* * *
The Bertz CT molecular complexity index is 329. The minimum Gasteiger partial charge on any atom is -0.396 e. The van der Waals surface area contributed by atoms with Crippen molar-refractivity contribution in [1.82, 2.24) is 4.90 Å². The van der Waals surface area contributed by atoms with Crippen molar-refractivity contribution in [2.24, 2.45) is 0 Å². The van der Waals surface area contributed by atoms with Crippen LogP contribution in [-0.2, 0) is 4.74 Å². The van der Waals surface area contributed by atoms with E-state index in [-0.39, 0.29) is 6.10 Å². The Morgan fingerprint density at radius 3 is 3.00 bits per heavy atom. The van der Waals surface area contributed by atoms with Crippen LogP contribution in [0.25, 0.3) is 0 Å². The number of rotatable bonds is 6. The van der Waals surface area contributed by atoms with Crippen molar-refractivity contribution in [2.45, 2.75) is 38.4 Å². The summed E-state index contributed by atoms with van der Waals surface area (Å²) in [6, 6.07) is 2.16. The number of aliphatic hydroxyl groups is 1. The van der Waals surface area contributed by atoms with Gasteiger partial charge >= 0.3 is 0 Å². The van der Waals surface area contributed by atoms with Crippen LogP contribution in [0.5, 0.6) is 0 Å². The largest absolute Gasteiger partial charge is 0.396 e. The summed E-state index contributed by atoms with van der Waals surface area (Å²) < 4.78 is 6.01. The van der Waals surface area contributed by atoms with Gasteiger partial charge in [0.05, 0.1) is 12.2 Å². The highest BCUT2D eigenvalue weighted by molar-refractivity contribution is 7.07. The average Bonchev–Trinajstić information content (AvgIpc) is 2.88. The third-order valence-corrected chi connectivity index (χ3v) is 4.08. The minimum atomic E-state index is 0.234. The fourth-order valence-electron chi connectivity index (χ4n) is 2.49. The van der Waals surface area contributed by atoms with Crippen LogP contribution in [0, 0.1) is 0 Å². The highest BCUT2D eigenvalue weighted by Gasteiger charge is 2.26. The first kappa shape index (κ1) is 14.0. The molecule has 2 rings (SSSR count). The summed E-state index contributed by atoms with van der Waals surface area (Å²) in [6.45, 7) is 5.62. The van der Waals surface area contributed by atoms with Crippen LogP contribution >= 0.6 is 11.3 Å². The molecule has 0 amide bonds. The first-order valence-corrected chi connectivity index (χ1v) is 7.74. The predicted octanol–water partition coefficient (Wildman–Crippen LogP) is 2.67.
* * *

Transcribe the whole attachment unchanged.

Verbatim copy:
The Bertz CT molecular complexity index is 329. The minimum Gasteiger partial charge on any atom is -0.396 e. The van der Waals surface area contributed by atoms with Crippen molar-refractivity contribution in [1.82, 2.24) is 4.90 Å². The van der Waals surface area contributed by atoms with Crippen molar-refractivity contribution in [2.24, 2.45) is 0 Å². The van der Waals surface area contributed by atoms with Crippen LogP contribution in [-0.2, 0) is 4.74 Å². The van der Waals surface area contributed by atoms with E-state index in [-0.39, 0.29) is 6.10 Å². The Morgan fingerprint density at radius 3 is 3.00 bits per heavy atom. The van der Waals surface area contributed by atoms with Crippen LogP contribution in [0.25, 0.3) is 0 Å². The number of rotatable bonds is 6. The van der Waals surface area contributed by atoms with Crippen molar-refractivity contribution in [2.45, 2.75) is 38.4 Å². The summed E-state index contributed by atoms with van der Waals surface area (Å²) in [6, 6.07) is 2.16. The number of aliphatic hydroxyl groups is 1. The van der Waals surface area contributed by atoms with Gasteiger partial charge >= 0.3 is 0 Å². The van der Waals surface area contributed by atoms with Crippen LogP contribution in [0.5, 0.6) is 0 Å². The largest absolute Gasteiger partial charge is 0.396 e. The summed E-state index contributed by atoms with van der Waals surface area (Å²) < 4.78 is 6.01. The van der Waals surface area contributed by atoms with Gasteiger partial charge in [0.05, 0.1) is 12.2 Å². The highest BCUT2D eigenvalue weighted by molar-refractivity contribution is 7.07. The average Bonchev–Trinajstić information content (AvgIpc) is 2.88. The third-order valence-corrected chi connectivity index (χ3v) is 4.08. The minimum atomic E-state index is 0.234. The fourth-order valence-electron chi connectivity index (χ4n) is 2.49. The van der Waals surface area contributed by atoms with Crippen LogP contribution in [0, 0.1) is 0 Å². The highest BCUT2D eigenvalue weighted by Gasteiger charge is 2.26. The first kappa shape index (κ1) is 14.0. The molecule has 2 rings (SSSR count). The summed E-state index contributed by atoms with van der Waals surface area (Å²) in [6.45, 7) is 5.62. The van der Waals surface area contributed by atoms with Crippen LogP contribution >= 0.6 is 11.3 Å². The molecule has 0 amide bonds. The first-order valence-corrected chi connectivity index (χ1v) is 7.74. The predicted octanol–water partition coefficient (Wildman–Crippen LogP) is 2.67.